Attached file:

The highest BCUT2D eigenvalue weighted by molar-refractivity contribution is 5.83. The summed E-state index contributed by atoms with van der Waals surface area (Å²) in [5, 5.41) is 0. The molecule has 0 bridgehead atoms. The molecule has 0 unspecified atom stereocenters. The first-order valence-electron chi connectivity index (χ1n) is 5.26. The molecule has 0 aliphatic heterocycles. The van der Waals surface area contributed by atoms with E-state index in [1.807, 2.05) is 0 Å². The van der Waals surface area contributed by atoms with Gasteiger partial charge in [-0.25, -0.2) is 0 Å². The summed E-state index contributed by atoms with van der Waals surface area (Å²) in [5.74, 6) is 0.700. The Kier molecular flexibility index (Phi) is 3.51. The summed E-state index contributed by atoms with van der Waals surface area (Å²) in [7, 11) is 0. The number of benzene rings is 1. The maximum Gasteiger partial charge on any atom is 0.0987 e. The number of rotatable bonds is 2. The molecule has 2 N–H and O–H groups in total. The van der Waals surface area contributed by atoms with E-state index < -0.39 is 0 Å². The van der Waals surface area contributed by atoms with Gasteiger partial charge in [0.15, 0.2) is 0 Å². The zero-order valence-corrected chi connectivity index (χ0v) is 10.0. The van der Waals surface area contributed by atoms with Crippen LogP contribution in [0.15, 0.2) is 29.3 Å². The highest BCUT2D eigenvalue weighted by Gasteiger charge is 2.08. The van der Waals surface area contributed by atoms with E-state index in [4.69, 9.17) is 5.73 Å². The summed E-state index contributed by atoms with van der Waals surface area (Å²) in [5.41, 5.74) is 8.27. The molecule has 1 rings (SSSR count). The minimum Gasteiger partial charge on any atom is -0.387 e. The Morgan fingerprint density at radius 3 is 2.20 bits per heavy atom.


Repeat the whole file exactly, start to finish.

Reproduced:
The highest BCUT2D eigenvalue weighted by molar-refractivity contribution is 5.83. The summed E-state index contributed by atoms with van der Waals surface area (Å²) in [5, 5.41) is 0. The molecule has 0 bridgehead atoms. The molecule has 0 unspecified atom stereocenters. The first-order valence-electron chi connectivity index (χ1n) is 5.26. The molecule has 0 aliphatic heterocycles. The van der Waals surface area contributed by atoms with E-state index in [1.807, 2.05) is 0 Å². The van der Waals surface area contributed by atoms with Gasteiger partial charge in [-0.25, -0.2) is 0 Å². The summed E-state index contributed by atoms with van der Waals surface area (Å²) in [5.74, 6) is 0.700. The Kier molecular flexibility index (Phi) is 3.51. The summed E-state index contributed by atoms with van der Waals surface area (Å²) in [7, 11) is 0. The number of benzene rings is 1. The maximum Gasteiger partial charge on any atom is 0.0987 e. The number of rotatable bonds is 2. The molecule has 2 N–H and O–H groups in total. The van der Waals surface area contributed by atoms with E-state index < -0.39 is 0 Å². The van der Waals surface area contributed by atoms with Gasteiger partial charge in [0.15, 0.2) is 0 Å². The zero-order valence-corrected chi connectivity index (χ0v) is 10.0. The van der Waals surface area contributed by atoms with Crippen LogP contribution in [0.15, 0.2) is 29.3 Å². The highest BCUT2D eigenvalue weighted by Gasteiger charge is 2.08. The van der Waals surface area contributed by atoms with E-state index in [4.69, 9.17) is 5.73 Å². The summed E-state index contributed by atoms with van der Waals surface area (Å²) in [5.41, 5.74) is 8.27. The molecule has 1 rings (SSSR count). The minimum Gasteiger partial charge on any atom is -0.387 e. The Morgan fingerprint density at radius 3 is 2.20 bits per heavy atom.